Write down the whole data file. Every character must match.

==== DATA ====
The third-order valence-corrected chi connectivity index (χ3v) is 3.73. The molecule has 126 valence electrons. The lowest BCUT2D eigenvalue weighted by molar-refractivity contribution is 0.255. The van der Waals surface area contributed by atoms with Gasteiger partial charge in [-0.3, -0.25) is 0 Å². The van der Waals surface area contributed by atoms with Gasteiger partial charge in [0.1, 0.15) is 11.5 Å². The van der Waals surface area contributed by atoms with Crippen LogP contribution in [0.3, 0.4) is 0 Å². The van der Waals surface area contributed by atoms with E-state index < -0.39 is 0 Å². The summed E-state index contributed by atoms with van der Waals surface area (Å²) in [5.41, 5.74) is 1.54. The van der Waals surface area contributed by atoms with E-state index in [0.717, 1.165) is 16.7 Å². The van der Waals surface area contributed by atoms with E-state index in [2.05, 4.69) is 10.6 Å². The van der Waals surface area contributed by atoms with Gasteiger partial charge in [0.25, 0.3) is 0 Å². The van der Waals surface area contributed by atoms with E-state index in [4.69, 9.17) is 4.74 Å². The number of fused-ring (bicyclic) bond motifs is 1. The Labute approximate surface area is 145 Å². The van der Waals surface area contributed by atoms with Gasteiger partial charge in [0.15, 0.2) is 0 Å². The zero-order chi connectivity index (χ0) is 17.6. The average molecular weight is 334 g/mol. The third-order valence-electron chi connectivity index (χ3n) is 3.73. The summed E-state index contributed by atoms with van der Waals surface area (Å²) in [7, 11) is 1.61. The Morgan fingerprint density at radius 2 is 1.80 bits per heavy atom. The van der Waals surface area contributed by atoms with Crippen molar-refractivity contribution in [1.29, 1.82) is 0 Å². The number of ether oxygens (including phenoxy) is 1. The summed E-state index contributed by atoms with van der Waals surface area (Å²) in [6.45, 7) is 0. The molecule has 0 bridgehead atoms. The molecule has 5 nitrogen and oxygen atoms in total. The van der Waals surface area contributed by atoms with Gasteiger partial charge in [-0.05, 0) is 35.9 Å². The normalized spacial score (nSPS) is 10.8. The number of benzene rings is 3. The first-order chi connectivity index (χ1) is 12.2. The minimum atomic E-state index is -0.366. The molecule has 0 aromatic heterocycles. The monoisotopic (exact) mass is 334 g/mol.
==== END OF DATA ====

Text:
The third-order valence-corrected chi connectivity index (χ3v) is 3.73. The molecule has 126 valence electrons. The lowest BCUT2D eigenvalue weighted by molar-refractivity contribution is 0.255. The van der Waals surface area contributed by atoms with Gasteiger partial charge in [-0.3, -0.25) is 0 Å². The van der Waals surface area contributed by atoms with Gasteiger partial charge in [0.1, 0.15) is 11.5 Å². The van der Waals surface area contributed by atoms with Crippen LogP contribution in [0.3, 0.4) is 0 Å². The van der Waals surface area contributed by atoms with E-state index < -0.39 is 0 Å². The summed E-state index contributed by atoms with van der Waals surface area (Å²) in [5.41, 5.74) is 1.54. The van der Waals surface area contributed by atoms with E-state index in [0.717, 1.165) is 16.7 Å². The van der Waals surface area contributed by atoms with E-state index in [2.05, 4.69) is 10.6 Å². The van der Waals surface area contributed by atoms with Gasteiger partial charge in [0.25, 0.3) is 0 Å². The van der Waals surface area contributed by atoms with E-state index in [4.69, 9.17) is 4.74 Å². The number of fused-ring (bicyclic) bond motifs is 1. The Labute approximate surface area is 145 Å². The van der Waals surface area contributed by atoms with Gasteiger partial charge in [0.15, 0.2) is 0 Å². The zero-order chi connectivity index (χ0) is 17.6. The average molecular weight is 334 g/mol. The third-order valence-electron chi connectivity index (χ3n) is 3.73. The summed E-state index contributed by atoms with van der Waals surface area (Å²) in [7, 11) is 1.61. The Morgan fingerprint density at radius 2 is 1.80 bits per heavy atom. The van der Waals surface area contributed by atoms with Crippen molar-refractivity contribution in [1.29, 1.82) is 0 Å². The number of ether oxygens (including phenoxy) is 1. The summed E-state index contributed by atoms with van der Waals surface area (Å²) in [6.45, 7) is 0. The molecule has 0 bridgehead atoms. The molecule has 5 nitrogen and oxygen atoms in total. The van der Waals surface area contributed by atoms with Gasteiger partial charge in [-0.05, 0) is 35.9 Å². The normalized spacial score (nSPS) is 10.8. The number of benzene rings is 3. The first-order chi connectivity index (χ1) is 12.2. The minimum atomic E-state index is -0.366. The molecule has 0 aromatic heterocycles. The monoisotopic (exact) mass is 334 g/mol.